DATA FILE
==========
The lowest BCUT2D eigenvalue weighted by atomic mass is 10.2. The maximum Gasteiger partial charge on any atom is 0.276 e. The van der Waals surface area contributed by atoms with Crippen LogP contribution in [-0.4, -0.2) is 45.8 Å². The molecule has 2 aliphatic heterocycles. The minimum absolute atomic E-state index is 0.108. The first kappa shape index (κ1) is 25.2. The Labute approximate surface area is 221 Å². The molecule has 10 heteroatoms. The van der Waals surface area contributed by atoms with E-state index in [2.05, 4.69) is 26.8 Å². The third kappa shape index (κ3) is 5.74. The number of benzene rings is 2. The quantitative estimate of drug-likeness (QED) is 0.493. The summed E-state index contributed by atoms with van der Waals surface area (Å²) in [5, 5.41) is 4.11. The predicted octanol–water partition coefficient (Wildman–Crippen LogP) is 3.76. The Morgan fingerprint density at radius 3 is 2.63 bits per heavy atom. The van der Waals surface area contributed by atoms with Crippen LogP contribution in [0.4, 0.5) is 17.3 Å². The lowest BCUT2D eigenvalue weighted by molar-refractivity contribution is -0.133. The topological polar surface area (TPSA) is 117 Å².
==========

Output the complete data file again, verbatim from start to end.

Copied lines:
The lowest BCUT2D eigenvalue weighted by atomic mass is 10.2. The maximum Gasteiger partial charge on any atom is 0.276 e. The van der Waals surface area contributed by atoms with Crippen LogP contribution in [-0.4, -0.2) is 45.8 Å². The molecule has 2 aliphatic heterocycles. The minimum absolute atomic E-state index is 0.108. The first kappa shape index (κ1) is 25.2. The Labute approximate surface area is 221 Å². The molecule has 10 heteroatoms. The van der Waals surface area contributed by atoms with E-state index in [2.05, 4.69) is 26.8 Å². The third kappa shape index (κ3) is 5.74. The number of benzene rings is 2. The quantitative estimate of drug-likeness (QED) is 0.493. The summed E-state index contributed by atoms with van der Waals surface area (Å²) in [5, 5.41) is 4.11. The predicted octanol–water partition coefficient (Wildman–Crippen LogP) is 3.76. The Morgan fingerprint density at radius 3 is 2.63 bits per heavy atom. The van der Waals surface area contributed by atoms with Crippen LogP contribution in [0.4, 0.5) is 17.3 Å². The lowest BCUT2D eigenvalue weighted by molar-refractivity contribution is -0.133. The topological polar surface area (TPSA) is 117 Å².